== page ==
While outside scholarships are available, institutions and programs may offer funding options of their own. Additionally, some companies partner with local institutions to help cover the cost of their employees’ education.

For students considering a short-term vocational program, a better path “might be to find the job you want first, go through the employer and find out (if they) offer job training for this job that (you) want,” Desjean says. “They may be involved in an industry partnership with local community colleges or something where they can cover the full cost or the difference between the cost and whatever (Workforce Innovation and Opportunity Act funding) or other state funding is available.”

[READ: What to Know About Transferring From a Community College]

When to Start Searching for Financial Aid

Vocational programs often have more fluid schedules than two- or four-year schools, with start dates every two weeks, every month or every few months, Rubin says. So as soon as students “are aware they would like to attend a technical vocational program, they should be looking at their financial aid options and looking at the schools where they want to attend.”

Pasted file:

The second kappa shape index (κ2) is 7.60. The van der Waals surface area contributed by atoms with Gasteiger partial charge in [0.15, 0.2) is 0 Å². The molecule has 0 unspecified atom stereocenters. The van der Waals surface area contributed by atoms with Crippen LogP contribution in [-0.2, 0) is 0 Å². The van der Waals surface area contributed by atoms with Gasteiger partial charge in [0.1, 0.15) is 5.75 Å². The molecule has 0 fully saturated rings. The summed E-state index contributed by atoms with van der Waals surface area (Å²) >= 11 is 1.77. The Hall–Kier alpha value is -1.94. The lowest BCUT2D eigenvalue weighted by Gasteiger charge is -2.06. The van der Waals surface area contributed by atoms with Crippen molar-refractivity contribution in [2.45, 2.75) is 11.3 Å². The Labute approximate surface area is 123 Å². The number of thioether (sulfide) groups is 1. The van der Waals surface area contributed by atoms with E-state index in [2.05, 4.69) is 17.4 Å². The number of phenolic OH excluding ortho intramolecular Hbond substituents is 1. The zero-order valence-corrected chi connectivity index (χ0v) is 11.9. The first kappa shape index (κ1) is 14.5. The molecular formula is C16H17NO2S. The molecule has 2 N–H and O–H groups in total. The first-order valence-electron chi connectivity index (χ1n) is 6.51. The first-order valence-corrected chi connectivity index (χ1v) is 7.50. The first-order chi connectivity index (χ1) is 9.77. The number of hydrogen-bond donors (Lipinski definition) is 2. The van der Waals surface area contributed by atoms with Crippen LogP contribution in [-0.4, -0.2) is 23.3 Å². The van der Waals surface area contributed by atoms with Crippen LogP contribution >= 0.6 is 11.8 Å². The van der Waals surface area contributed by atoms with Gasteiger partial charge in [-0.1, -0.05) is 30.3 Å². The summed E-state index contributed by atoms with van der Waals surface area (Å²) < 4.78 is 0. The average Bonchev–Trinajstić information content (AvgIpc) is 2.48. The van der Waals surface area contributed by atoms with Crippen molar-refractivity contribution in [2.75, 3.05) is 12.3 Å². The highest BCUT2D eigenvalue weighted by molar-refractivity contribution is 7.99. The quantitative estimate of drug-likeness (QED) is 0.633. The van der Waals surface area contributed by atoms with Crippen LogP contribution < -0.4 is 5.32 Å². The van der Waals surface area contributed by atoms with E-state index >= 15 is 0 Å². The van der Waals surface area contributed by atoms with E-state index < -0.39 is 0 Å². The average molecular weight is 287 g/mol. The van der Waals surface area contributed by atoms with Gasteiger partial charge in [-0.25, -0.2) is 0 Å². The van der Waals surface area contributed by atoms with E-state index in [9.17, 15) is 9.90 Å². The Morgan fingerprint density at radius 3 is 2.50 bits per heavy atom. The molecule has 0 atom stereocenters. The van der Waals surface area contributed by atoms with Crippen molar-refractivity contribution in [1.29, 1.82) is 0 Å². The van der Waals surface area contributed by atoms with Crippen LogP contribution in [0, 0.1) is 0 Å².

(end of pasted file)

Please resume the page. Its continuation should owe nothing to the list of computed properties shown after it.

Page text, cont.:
She advises potential students to look at programs at their local community college or public state colleges, as they are typically the most affordable options.

For high school students, in particular, the FAFSA should be completed as soon as it becomes available during their senior year, says Alisha Hyslop, chief policy, research and content officer at the Association for Career and Technical Education.

“That opens up the door to a lot of state money as well,” she says. “Many of the state scholarship programs require the FAFSA to be filled out for students and then every other kind of state or local scholarship will have different deadlines throughout students’ senior year.”

Trying to fund your education? Get tips and more in the U.S. NewsPaying for Collegecenter.